Background: Although the administration of the measles-mumps-rubella (MMR) vaccine has been widespread in the United States for decades, gaps in vaccine coverage still persist for various reasons. The maintenance of herd immunity against rubella virus (RV) is important to controlling the spread and resurgence of rubella and congenital rubella syndrome. Methods: In this study, we sought to assess the seroprevalence of RV-specific antibodies in an adult population from a defined geographic area in Olmsted County, MN, and the surrounding municipalities, with relatively high vaccine coverage and no documented evidence of circulating RV in the past 24 years. Rubella-specific IgG antibodies were measured by ELISA in a large set of serum samples (n = 1393) obtained from the Mayo Clinic Biobank. This cohort was 80.2% female and ranged from 20 to 44 years of age. Results: In total, 97.8% of subjects were seropositive for rubella-specific IgG antibodies, with a median titer of 40.56 IU/mL, suggesting a high degree of immunization; however, 2.2% of subjects were found to be seronegative. Interestingly, 25.1% of subjects were seropositive but had titers lower than 25 IU/mL, indicating either a population of low responders or individuals that could potentially be at risk of waning immunity. No significant associations or differences were found between RV-specific titers and demographic variables such as age, sex, or body mass index (BMI). Conclusions: A high rate of seropositivity for rubella was found among this young adult cohort, but a significant percent of the cohort had lower titers that may indicate poor initial vaccine response and potential risk if their antibody titers decline.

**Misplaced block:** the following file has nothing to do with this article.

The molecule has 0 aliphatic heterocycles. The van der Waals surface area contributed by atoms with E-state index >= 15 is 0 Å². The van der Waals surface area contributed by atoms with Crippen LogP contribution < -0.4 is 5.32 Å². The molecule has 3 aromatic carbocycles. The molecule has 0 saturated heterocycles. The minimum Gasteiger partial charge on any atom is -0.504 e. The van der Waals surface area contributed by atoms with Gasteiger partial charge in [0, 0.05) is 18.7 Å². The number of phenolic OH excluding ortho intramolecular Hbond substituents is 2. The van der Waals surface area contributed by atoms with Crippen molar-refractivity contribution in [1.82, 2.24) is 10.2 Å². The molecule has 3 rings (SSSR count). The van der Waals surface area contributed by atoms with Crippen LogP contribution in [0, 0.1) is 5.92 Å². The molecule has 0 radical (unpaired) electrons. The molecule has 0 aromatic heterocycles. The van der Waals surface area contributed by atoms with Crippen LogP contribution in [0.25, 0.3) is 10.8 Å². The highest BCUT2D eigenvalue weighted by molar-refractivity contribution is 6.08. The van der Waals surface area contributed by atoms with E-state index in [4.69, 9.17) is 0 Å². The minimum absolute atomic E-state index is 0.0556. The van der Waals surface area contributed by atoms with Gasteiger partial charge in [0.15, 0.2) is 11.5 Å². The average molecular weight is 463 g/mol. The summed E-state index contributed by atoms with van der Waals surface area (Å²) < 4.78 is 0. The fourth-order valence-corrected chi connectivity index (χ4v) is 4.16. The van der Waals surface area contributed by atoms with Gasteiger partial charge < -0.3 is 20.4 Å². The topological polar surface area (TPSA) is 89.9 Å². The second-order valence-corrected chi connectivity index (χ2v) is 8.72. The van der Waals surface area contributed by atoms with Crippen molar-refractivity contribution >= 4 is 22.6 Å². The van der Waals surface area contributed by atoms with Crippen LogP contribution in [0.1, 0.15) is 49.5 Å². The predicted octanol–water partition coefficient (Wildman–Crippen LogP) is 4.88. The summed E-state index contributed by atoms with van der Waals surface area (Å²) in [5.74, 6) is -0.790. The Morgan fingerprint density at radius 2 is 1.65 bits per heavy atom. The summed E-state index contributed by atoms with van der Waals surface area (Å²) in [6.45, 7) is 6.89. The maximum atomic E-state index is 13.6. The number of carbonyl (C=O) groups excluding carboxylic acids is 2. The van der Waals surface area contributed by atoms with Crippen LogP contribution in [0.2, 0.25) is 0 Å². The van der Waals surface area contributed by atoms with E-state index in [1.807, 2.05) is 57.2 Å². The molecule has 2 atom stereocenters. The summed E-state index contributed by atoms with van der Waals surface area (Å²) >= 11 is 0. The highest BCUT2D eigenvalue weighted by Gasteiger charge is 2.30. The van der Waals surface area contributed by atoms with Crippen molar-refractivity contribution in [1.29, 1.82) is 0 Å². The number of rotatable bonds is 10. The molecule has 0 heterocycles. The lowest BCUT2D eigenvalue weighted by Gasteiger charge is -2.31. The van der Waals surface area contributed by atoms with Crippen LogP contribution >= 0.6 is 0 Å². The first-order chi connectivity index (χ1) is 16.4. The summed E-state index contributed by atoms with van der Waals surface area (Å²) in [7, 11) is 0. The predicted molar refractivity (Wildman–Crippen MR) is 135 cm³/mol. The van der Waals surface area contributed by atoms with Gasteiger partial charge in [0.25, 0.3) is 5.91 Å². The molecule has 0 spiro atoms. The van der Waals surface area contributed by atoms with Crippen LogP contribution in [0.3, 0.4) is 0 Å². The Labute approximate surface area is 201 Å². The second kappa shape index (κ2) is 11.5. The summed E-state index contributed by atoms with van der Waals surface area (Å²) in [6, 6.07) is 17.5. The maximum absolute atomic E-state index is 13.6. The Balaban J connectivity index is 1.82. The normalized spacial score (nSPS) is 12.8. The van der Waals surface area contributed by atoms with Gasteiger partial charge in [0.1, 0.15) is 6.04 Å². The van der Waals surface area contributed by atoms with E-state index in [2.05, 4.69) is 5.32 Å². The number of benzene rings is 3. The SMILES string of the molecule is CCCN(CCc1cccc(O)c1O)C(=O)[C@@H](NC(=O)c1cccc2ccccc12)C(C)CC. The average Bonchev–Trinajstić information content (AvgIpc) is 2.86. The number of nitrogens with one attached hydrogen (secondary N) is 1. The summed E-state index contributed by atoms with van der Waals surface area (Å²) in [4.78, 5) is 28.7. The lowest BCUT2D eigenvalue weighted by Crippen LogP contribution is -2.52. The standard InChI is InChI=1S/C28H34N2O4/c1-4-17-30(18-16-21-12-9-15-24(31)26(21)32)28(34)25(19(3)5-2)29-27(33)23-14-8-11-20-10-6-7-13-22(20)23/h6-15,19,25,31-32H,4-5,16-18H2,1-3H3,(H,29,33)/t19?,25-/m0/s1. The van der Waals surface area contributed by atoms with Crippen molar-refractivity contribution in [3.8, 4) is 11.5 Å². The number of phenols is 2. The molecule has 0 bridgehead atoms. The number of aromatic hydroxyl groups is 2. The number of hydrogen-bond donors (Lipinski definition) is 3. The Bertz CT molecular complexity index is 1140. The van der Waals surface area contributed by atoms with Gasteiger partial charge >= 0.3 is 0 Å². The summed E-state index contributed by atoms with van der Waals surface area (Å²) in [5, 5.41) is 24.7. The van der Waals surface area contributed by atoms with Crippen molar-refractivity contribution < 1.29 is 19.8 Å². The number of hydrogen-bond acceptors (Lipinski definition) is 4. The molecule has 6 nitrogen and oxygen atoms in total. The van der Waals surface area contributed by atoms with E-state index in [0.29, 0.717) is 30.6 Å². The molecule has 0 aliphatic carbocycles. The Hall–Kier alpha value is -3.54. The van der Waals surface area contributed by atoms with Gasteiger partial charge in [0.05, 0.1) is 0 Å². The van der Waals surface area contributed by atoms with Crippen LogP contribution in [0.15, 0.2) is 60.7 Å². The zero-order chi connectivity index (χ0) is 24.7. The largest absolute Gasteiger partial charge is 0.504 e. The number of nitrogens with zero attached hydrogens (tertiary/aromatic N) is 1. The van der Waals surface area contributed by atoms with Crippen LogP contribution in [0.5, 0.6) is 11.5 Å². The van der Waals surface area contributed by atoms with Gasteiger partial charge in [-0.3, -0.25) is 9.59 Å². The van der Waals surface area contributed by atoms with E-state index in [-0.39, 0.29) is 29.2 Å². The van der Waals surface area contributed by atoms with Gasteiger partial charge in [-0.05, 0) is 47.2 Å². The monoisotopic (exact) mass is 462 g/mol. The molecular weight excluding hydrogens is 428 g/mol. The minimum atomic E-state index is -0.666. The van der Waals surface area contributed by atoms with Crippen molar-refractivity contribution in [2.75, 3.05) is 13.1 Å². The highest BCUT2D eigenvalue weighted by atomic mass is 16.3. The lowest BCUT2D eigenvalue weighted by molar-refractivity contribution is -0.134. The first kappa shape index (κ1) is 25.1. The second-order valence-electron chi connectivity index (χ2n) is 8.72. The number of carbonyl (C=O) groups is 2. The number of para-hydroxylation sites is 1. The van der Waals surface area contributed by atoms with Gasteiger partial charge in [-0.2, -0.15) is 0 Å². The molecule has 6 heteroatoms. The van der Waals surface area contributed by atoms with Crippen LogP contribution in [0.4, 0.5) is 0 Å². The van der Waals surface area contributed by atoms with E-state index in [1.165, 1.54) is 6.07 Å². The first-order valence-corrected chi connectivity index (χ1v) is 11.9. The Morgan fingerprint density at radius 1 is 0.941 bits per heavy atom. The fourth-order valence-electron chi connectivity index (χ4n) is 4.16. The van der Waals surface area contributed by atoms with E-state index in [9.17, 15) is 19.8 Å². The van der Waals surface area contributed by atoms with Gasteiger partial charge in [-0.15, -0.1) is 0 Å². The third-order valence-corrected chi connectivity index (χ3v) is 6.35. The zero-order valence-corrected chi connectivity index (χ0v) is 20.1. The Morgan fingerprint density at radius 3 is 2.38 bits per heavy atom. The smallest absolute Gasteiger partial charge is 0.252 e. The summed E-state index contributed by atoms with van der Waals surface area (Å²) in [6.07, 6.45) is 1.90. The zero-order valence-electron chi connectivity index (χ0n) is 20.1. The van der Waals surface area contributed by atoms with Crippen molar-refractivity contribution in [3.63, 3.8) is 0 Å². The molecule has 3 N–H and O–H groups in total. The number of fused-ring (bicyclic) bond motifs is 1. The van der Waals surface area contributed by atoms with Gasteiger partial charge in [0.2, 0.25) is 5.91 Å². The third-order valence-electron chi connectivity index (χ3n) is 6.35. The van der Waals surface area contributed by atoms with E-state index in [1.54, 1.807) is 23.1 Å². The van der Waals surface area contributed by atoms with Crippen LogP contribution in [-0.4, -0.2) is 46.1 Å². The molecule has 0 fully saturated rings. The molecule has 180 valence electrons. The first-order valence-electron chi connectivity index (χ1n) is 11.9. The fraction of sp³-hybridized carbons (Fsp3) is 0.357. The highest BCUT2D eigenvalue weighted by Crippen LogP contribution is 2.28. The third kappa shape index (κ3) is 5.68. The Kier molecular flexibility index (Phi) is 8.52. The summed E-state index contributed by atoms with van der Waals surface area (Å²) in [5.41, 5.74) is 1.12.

ASJC Scopus subject areas
- Molecular Medicine
- Immunology and Microbiology(all)
- Public Health, Environmental and Occupational Health
- Infectious Diseases